Voice over Internet Protocol (VoIP) providers are stepping in to fill the gap in telephony in South Africa created by the demise of copper-based networks.
Once South Africa’s dominant provider of analogue fixed-line voice services, Telkom has experienced a rapid decline in subscriber numbers over the past two decades.
Telekom fixed-line customers, including fixed-line and DSL users, peaked at around 5.49 million in 2000 but gradually decreased until around March 2015. At that point they were about 3.43 million.
It went downhill from there, with the company losing over 200,000 subscribers a year.
Annual losses peaked at 665,000 between March 2019 and March 2020.
As of March 2022, the company had just 997,000 landline customers left — a huge 82% reduction from 2000.
The chart below shows how Telekom’s fixed-line customers declined annually between 2000 and 2022.
There are several obvious reasons for copper’s decline.
Fiber has replaced DSL as the preferred form of fixed-line broadband connection as it is a faster and more reliable technology.
The rollout of fiber optic networks has also radically gained momentum in the last five years as multiple operators are active across the country.
At the same time, mobile devices experienced increasing acceptance, making landline connections obsolete.
Copper’s decline was also hastened by one of its greatest weaknesses – its vulnerability to theft and sale on the black market.
Network outages leave a bad taste in the mouths of consumers and businesses that rely on voice and Internet connectivity for their daily lives and operations.
Maintaining and protecting its network proved too costly for Telekom, and it actively switched off the copper infrastructure and replaced it with fiber.
Businesses still need a voice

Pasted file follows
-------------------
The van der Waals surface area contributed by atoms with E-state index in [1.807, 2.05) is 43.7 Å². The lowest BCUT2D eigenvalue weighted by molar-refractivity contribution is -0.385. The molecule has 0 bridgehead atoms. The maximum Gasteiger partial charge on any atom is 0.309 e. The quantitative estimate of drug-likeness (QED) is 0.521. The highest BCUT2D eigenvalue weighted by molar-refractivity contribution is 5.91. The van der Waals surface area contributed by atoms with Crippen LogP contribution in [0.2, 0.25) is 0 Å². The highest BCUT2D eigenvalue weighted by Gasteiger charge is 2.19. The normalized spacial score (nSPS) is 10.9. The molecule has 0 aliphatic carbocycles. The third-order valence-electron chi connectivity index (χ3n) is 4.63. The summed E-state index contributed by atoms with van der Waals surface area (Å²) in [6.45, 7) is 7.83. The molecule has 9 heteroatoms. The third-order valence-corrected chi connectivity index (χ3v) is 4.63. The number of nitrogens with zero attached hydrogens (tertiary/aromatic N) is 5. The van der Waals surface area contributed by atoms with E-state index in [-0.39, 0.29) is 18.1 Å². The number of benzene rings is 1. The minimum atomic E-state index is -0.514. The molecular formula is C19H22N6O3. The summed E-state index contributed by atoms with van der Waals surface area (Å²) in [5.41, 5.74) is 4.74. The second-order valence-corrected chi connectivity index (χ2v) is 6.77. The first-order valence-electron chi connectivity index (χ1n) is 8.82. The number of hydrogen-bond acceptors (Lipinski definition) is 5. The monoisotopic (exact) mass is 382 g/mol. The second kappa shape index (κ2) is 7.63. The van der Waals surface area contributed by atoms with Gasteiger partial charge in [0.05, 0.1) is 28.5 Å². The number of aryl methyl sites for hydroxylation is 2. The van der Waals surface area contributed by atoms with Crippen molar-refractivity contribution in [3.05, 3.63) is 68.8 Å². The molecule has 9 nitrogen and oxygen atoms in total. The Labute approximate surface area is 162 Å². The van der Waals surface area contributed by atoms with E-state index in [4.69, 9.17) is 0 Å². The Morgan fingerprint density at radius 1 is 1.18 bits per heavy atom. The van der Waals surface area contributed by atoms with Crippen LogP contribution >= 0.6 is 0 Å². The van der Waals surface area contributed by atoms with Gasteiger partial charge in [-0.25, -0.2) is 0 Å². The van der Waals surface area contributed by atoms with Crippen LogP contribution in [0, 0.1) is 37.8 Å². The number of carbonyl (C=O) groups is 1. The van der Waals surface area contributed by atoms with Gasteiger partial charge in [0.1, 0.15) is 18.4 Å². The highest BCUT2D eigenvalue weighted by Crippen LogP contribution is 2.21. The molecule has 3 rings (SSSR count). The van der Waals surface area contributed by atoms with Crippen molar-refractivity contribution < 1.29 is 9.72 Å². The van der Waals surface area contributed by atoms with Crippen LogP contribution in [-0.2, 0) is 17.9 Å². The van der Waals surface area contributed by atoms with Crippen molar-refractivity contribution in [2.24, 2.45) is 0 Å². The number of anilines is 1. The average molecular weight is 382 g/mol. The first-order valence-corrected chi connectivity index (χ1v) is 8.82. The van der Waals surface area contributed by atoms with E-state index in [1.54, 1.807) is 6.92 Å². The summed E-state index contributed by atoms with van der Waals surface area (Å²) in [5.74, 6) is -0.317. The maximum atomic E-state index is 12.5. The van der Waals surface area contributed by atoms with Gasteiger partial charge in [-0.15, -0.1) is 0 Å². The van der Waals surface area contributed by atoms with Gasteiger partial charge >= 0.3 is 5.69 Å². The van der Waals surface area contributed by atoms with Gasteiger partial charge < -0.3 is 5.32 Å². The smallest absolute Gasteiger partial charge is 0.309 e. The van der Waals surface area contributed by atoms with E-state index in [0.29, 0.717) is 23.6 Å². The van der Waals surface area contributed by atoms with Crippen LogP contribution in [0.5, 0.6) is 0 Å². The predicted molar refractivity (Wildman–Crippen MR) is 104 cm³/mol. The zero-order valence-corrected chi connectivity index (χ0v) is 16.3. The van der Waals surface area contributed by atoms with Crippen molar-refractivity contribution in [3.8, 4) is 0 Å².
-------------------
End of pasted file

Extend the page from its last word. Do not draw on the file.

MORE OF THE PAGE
As far back as 2016former Telkom CEO Sipho Maseko said that traditional voice telecoms are essentially dead and the company will focus on data-driven value propositions.
But that doesn’t seem to be the case if you listen Feedback from VoIP providers in South Africa.
Businesses need affordable language packs to facilitate communication between their employees and with customers.
As a result, companies like Euphoria Telecom, Switch Telecom, and Vox have benefited from telecom’s copper decline.
While analog voice is on the brink of extinction, voice communication will continue to be an essential part of business operations.
While VoIP was once notorious for its poor quality, Euphoria Telecom has CTO Nic Lashinger previously said MyBroadband that that has changed.
“Voice call quality in South Africa’s VoIP and mobile calling has advanced to the point where digital calls have largely overtaken analog channels in both the business and residential markets,” Laschinger said.
“We don’t believe in making a WhatsApp voice call today, something that would have been buggy and frustrating just a few years ago, for example.”
John Woollam, CEO of Euphoria Telecom, told MyBroadband that its PBX service subscription has grown 30% year over year since 2018.
Woollam anticipates continued growth as businesses seek cloud-based telephony so employees can log into business extensions from anywhere.
Once they come into effect, Woollaam believes the recently published ones Rules on non-geographic number portability will allow more businesses to move away from telecom and opt for VoIP services.
Switch Telecom director Gregory Massel said his company saw an exponential increase in demand for its services as the pandemic hit.
Massel argues that Telekom’s offer has become obsolete.
“For business use, subscribers have migrated from legacy and costly on-premises switchboards to cloud telephony solutions,” Massel said.
“VoIP providers have specialized in providing cloud telephony solutions for many years and have a significant competitive advantage over Telekom in terms of service offering, customer support and price.”